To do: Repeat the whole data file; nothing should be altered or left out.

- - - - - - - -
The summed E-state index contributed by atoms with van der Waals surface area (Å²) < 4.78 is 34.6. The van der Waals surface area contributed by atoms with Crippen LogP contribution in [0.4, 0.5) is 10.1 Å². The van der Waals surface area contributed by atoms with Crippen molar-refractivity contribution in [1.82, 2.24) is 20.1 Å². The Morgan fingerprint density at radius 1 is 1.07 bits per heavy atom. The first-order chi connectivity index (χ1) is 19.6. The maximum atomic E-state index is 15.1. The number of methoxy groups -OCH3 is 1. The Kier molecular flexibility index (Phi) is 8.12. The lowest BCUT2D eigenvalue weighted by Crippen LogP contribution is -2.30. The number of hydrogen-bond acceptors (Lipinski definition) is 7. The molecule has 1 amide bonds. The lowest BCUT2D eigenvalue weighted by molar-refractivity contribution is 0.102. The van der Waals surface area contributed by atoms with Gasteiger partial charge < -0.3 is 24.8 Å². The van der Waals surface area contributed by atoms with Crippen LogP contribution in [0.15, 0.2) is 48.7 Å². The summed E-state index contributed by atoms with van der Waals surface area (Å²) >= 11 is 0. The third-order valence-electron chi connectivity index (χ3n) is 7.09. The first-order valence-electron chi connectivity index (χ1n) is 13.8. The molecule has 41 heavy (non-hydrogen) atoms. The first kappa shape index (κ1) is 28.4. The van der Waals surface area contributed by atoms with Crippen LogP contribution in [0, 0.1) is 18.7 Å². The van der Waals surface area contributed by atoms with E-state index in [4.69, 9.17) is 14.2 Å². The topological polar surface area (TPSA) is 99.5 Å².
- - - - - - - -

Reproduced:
The summed E-state index contributed by atoms with van der Waals surface area (Å²) < 4.78 is 34.6. The van der Waals surface area contributed by atoms with Crippen LogP contribution in [0.4, 0.5) is 10.1 Å². The van der Waals surface area contributed by atoms with Crippen molar-refractivity contribution in [1.82, 2.24) is 20.1 Å². The Morgan fingerprint density at radius 1 is 1.07 bits per heavy atom. The first-order chi connectivity index (χ1) is 19.6. The maximum atomic E-state index is 15.1. The number of methoxy groups -OCH3 is 1. The Kier molecular flexibility index (Phi) is 8.12. The lowest BCUT2D eigenvalue weighted by Crippen LogP contribution is -2.30. The number of hydrogen-bond acceptors (Lipinski definition) is 7. The molecule has 1 amide bonds. The lowest BCUT2D eigenvalue weighted by molar-refractivity contribution is 0.102. The van der Waals surface area contributed by atoms with Gasteiger partial charge < -0.3 is 24.8 Å². The van der Waals surface area contributed by atoms with Crippen LogP contribution in [0.15, 0.2) is 48.7 Å². The summed E-state index contributed by atoms with van der Waals surface area (Å²) >= 11 is 0. The third-order valence-electron chi connectivity index (χ3n) is 7.09. The first-order valence-electron chi connectivity index (χ1n) is 13.8. The molecule has 41 heavy (non-hydrogen) atoms. The first kappa shape index (κ1) is 28.4. The van der Waals surface area contributed by atoms with Crippen LogP contribution in [0, 0.1) is 18.7 Å². The van der Waals surface area contributed by atoms with E-state index in [4.69, 9.17) is 14.2 Å². The topological polar surface area (TPSA) is 99.5 Å².